The chemical cause of the morning after the night before

Most adults will have experienced a hangover following a night drinking alcohol, and the physical and psychological symptoms – headaches, dehydration, nausea, fatigue and reduced cognitive skills – will be all too familiar. Also known as veisalgia − from the Norwegian kveis, or ‘uneasiness following debauchery’, and the Greek algia, for ‘pain’ – usually we quickly learn that hangovers are preventable by abstaining from that favoured liqueur with the colour of potassium permanganate and the kick of a horse. But what’s going on at a chemical level?

What causes a hangover?

Hangovers are the result of the consumption of ethanol (CH3CH2OH), which is found in beers, wines and spirits. Ethanol has a wide range of effects on the body, such as dehydration, sleep deprivation and changes to the cardiovascular and endocrine (hormone) systems – all of which could play a role in making us feel ill in the morning.

Ethanol is metabolised in the liver via alcohol dehydrogenase in a process that needs the coenzyme nicotinamide adenine dinucleotide (NAD), and which produces acetaldehyde (CH3CHO, also known as ethanal) and reduced NAD.1 Acetaldehyde is a toxic and reactive alkylating compound which mediates much of the oxidative stress induced by alcohol abuse. This is believed to be another main contributor to what we call hangovers.

How does the body deal with acetaldehyde?

The enzyme aldehyde dehydrogenase (ALDH) oxidises acetaldehyde to help maintain normal mitochondrial function and protect against neurotoxicity. ALDH converts acetaldehyde into acetate, a relatively innocuous compound when generated in moderate concentrations during alcohol metabolism; indeed, acetate may mediate some of the protective health effects associated with regular, moderate alcohol consumption.

There are two forms of ALDH: ALDH1 – found in the cytosol, the liquid inside cells − has a low affinity for acetaldehyde and needs a high concentration of substrate to achieve its maximum rate of reaction; mitochondrial-associated ALDH2, by contrast, has a high affinity for the substrate and plays a more important role following consumption of an alcoholic drink.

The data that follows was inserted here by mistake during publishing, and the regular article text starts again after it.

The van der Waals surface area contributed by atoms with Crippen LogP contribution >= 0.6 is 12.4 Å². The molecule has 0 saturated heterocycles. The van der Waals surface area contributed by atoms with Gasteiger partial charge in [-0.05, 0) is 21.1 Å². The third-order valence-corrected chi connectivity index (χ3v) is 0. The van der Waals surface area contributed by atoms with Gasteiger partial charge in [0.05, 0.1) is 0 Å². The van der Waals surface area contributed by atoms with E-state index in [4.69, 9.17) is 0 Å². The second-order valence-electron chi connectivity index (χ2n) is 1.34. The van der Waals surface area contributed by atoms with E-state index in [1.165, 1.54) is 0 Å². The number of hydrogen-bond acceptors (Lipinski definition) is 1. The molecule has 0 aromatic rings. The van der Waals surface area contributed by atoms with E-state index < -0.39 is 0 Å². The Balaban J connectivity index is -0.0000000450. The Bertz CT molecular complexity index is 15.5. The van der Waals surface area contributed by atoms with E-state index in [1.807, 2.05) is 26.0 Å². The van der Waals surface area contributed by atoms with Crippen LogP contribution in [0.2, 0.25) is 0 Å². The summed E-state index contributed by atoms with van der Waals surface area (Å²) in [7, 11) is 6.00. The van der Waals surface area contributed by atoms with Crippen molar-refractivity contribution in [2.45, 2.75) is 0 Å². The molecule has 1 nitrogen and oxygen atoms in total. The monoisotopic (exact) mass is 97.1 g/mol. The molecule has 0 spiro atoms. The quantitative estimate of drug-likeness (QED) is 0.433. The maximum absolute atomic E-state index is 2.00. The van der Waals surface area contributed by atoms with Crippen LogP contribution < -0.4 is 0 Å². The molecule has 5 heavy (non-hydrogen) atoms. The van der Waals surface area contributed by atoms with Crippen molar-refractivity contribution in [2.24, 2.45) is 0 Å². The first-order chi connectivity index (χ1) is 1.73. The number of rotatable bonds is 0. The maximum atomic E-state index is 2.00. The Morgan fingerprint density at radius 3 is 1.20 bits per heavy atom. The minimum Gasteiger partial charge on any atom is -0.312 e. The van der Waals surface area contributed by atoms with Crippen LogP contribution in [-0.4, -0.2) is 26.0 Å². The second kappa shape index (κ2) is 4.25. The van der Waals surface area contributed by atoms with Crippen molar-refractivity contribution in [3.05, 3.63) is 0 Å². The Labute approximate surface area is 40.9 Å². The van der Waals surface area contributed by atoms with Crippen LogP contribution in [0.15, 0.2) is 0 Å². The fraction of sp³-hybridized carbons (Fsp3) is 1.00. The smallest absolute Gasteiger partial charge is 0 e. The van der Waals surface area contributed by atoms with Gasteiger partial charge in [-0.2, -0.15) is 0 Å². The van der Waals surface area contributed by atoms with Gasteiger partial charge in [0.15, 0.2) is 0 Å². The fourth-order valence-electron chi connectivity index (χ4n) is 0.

Most Caucasians have both ALDH1 and ALDH2. However, only 50% of people of East Asian ethnicity have ALDH2.

Is acetaldehyde the only substance the body has to worry about?

Alcoholic drinks contain low concentrations of complex organic compounds other than ethanol – congeners – which exert toxic effects, and are by-products of the materials used in distilling and fermentation processes (eg casks). Congeners include acetone, tannins and furfural, with bourbon boasting 37 times more congeners than vodka.

Does this mean bourbon is more likely to cause hangovers than vodka?

Yes. In a study of around 90 hard-drinking, yet apparently healthy, participants (aged 21 to 33 years) to assess the effects of heavy drinking with high or low congener tipples on next-day neurocognitive performance, ‘[b]everage congeners in bourbon versus vodka did significantly increase the intensity of the hangover that was felt …’.5

How can I prevent a hangover?

The simplest way is to avoid drinking alcohol. However, there are alternatives that are currently being investigated. It’s thought that measures to boost ALDH activity may mitigate the effects of hangovers by reducing the availability of acetaldehyde.2 Bang et al3 tested the efficacy of a commercial anti-hangover product from South Korea by determining whether it enhanced aldehyde dehydrogenase activity in rats. The rodents were induced to a state of alcoholic stupor under laboratory conditions, the better to allow the researchers to conclude: ‘Oral intake of anti-hangover substance has significantly enhanced enzyme activities of alcohol metabolism in [a] rat model, particularly aldehyde dehydrogenase activity.’

Citing another study of an anti-hangover measure, Wiese et al4 describe ‘seventeen men and women attended two parties and were asked to drink the alcoholic beverage of their choice until intoxicated.’ At the first party, around half of the participants received a total of 1200mg of vitamin B6 (pyritinol) in tablet form (400mg before the party, 400mg during and 400mg after); the remainder were given a placebo. At the second party participants were given the alternate tablet. Although pyritinol reduced the number of hangover symptoms by around 50%, the mechanism for the effect couldn’t be explained.

Is there such as thing as being ‘hangover resistant’?

Probably not. Hangovers are known to affect a group of small proteins called cytokines, which influence intercellular communication and interaction. Citing evidence that between 20% and 25% of people claim to be hangover-resistant, Raasveld et al selected 36 healthy participants (22 male, 14 female; age range 18 to 35 years) − 17 of whom claimed to be hangover-resistant − and investigated cytokine concentrations in participants’ saliva and urine after a night of drinking. The results showed significant increases in cytokine concentrations during a hangover, but there were no significant differences in cytokine concentrations were found between hangover-sensitive participants and those claiming to be hangover-resistant.6

Perhaps those yet to experience a hangover are just still drunk; as Christopher Hitchens was once told by Kingsley Amis: ‘If you do not feel bloody awful after a hefty night then you are still drunk, and must sober up in a waking state before the hangover dawns.’7